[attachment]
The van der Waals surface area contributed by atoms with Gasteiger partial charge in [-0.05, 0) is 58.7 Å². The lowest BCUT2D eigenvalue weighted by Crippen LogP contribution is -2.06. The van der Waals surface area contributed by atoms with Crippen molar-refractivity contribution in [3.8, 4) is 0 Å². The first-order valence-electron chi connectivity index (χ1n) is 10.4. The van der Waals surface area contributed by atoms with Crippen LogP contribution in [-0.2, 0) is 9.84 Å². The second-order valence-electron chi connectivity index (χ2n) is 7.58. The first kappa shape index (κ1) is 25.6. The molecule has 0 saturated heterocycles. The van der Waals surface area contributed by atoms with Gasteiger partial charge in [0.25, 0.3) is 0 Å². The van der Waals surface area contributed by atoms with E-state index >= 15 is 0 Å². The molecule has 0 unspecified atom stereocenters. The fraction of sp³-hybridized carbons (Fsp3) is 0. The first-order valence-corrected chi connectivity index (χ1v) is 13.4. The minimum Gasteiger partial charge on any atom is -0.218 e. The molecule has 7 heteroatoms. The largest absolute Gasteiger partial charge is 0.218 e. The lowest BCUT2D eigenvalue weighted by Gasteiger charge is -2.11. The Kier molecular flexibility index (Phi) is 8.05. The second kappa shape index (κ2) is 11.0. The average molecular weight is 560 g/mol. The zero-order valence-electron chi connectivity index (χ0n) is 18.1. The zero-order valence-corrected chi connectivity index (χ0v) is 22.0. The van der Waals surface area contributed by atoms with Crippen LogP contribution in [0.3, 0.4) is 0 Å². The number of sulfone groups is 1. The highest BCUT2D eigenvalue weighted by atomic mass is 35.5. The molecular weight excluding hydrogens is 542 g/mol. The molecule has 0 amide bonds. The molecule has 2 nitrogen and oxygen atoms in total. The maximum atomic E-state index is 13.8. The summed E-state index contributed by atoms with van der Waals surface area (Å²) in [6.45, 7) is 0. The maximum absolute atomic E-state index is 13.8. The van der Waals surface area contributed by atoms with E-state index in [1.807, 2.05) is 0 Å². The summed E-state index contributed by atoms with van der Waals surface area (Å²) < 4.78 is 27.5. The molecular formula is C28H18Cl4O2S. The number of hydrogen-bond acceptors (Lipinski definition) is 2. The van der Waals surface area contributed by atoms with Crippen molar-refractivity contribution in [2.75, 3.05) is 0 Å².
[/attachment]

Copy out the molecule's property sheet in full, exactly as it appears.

The van der Waals surface area contributed by atoms with Gasteiger partial charge in [-0.05, 0) is 58.7 Å². The lowest BCUT2D eigenvalue weighted by Crippen LogP contribution is -2.06. The van der Waals surface area contributed by atoms with Crippen molar-refractivity contribution in [3.8, 4) is 0 Å². The first-order valence-electron chi connectivity index (χ1n) is 10.4. The van der Waals surface area contributed by atoms with Crippen LogP contribution in [-0.2, 0) is 9.84 Å². The second-order valence-electron chi connectivity index (χ2n) is 7.58. The first kappa shape index (κ1) is 25.6. The molecule has 0 saturated heterocycles. The van der Waals surface area contributed by atoms with Gasteiger partial charge in [0.25, 0.3) is 0 Å². The van der Waals surface area contributed by atoms with E-state index >= 15 is 0 Å². The molecule has 0 unspecified atom stereocenters. The fraction of sp³-hybridized carbons (Fsp3) is 0. The first-order valence-corrected chi connectivity index (χ1v) is 13.4. The minimum Gasteiger partial charge on any atom is -0.218 e. The molecule has 7 heteroatoms. The largest absolute Gasteiger partial charge is 0.218 e. The lowest BCUT2D eigenvalue weighted by Gasteiger charge is -2.11. The Kier molecular flexibility index (Phi) is 8.05. The second kappa shape index (κ2) is 11.0. The average molecular weight is 560 g/mol. The zero-order valence-electron chi connectivity index (χ0n) is 18.1. The zero-order valence-corrected chi connectivity index (χ0v) is 22.0. The van der Waals surface area contributed by atoms with Crippen LogP contribution in [0.3, 0.4) is 0 Å². The number of sulfone groups is 1. The highest BCUT2D eigenvalue weighted by atomic mass is 35.5. The molecular weight excluding hydrogens is 542 g/mol. The molecule has 0 amide bonds. The molecule has 2 nitrogen and oxygen atoms in total. The maximum atomic E-state index is 13.8. The summed E-state index contributed by atoms with van der Waals surface area (Å²) in [6.45, 7) is 0. The maximum absolute atomic E-state index is 13.8. The van der Waals surface area contributed by atoms with E-state index in [1.807, 2.05) is 0 Å². The summed E-state index contributed by atoms with van der Waals surface area (Å²) < 4.78 is 27.5. The molecular formula is C28H18Cl4O2S. The number of hydrogen-bond acceptors (Lipinski definition) is 2. The van der Waals surface area contributed by atoms with Crippen molar-refractivity contribution in [2.75, 3.05) is 0 Å².